In California's 41st Congressional District, The Chamber spent $218,000 to elect John Tavaglione.[20]

District history

Candidate ballot access
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Find detailed information on ballot access requirements in all 50 states and Washington D.C.


On November 2, 2010, Jerry Lewis won re-election to the United States House. He defeated Pat Meagher in the general election.[21]

U.S. House, California District 41 General Election, 2010
Party Candidate Vote % Votes
     Republican Green check mark transparent.pngJerry Lewis Incumbent 63.2% 127,857
     Democratic Pat Meagher 36.8% 74,394
Total Votes 202,251

See also

External links


  1. CNN, "California Districts Race - 2012 Election Center," accessed December 1, 2012
  2. California Secretary of State, "Elections FAQ," accessed July 20, 2012
  3. The Cook Political Report, "2012 Competitive House Race Chart," accessed July 10, 2012
  4. California Redistricting Map, "Map" accessed September 25, 2012
  5. 5.0 5.1 5.2 Los Angeles Times, "Few centrists advance in California's new primary system," June 7, 2012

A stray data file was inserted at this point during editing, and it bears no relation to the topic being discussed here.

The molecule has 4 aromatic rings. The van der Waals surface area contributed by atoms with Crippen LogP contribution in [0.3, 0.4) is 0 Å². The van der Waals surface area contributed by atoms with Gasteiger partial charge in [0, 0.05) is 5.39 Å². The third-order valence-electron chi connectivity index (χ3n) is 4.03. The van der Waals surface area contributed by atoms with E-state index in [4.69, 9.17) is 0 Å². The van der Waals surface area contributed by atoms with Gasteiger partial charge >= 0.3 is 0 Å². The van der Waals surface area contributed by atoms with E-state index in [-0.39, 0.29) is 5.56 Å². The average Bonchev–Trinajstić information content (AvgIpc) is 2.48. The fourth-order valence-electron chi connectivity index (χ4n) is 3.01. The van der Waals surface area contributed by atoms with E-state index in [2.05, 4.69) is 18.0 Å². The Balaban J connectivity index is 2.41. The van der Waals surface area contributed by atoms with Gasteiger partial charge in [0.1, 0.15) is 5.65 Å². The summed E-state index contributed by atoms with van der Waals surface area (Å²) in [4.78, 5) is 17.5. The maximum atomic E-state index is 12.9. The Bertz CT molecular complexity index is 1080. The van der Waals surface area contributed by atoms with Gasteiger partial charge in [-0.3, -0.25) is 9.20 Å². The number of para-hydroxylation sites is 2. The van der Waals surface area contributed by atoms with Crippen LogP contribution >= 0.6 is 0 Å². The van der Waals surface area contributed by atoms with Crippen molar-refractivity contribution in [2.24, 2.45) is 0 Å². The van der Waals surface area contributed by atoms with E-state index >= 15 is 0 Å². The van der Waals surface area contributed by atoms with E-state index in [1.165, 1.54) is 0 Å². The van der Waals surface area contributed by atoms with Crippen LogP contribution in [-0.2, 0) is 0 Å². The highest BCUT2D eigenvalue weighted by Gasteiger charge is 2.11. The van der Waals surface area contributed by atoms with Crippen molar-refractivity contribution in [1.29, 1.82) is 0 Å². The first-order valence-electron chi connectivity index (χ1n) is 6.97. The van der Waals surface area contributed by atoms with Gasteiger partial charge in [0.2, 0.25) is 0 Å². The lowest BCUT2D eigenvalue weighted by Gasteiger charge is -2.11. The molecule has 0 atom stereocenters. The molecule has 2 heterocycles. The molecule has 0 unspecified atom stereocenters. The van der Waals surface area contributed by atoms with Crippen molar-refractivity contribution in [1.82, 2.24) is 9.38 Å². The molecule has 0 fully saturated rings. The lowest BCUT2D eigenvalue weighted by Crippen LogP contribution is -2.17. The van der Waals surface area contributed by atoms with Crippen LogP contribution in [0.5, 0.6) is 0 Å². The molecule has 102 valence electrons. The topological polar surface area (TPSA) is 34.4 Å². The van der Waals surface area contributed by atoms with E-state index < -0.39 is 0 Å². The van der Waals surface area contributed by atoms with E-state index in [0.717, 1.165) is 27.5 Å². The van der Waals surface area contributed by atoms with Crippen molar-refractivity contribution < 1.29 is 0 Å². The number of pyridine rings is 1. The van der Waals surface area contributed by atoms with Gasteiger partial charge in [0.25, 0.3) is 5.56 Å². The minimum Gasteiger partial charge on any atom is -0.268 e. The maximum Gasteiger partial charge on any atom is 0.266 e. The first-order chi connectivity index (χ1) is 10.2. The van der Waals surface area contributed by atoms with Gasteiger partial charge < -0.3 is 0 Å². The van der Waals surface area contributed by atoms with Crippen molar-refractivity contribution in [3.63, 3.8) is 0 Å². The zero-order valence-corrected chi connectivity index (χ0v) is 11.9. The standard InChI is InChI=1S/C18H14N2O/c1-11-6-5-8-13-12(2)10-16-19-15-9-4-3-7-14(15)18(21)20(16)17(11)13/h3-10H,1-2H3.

6. 6.0 6.1 Reuters, "Democrats face Democrats in new California election system," June 6, 2012
  7. 7.0 7.1 "Takano Running for Congress, Leads in Fundraising",, October 18, 2011
  8. New York Times, "House Race Ratings," accessed August 7, 2012
  9. DCCC, "Red to Blue 2012"
  10. NRCC "Young Guns 2012"
  11. Moonshadow Mobile's CensusViewer, "California's congressional districts 2001-2011 comparison"
  12. Labels & Lists, "VoterMapping software voter counts"
  13. California Secretary of State, "Congressional Voter Registration Statistics," May 21, 2012
  14. "2011 Redistricting and 2012 Elections in Arizona," September 2012
  15. Cook Political Report, "Partisan Voting Index Districts of the 113th Congress: 2004 & 2008" accessed October 2012
  16. Federal Election Commission, "Mark Takano April Quarterly," accessed July 10, 2012
  17. Federal Election Commission, "Mark Takano Pre-Primary," accessed July 10, 2012
  18. Federal Election Commission, "John Tavaglione April Quarterly," accessed July 10, 2012
  19. Federal Election Commission, "John Tavaglione Pre-Primary," accessed July 10, 2012
  20. 20.0 20.1 National Journal, "Chamber Drops $3.3 Million for California Repubs," September 27, 2012
  21. U.S. Congress House Clerk, "Statistics of the Congressional Election of November 2, 2010," accessed March 28, 2013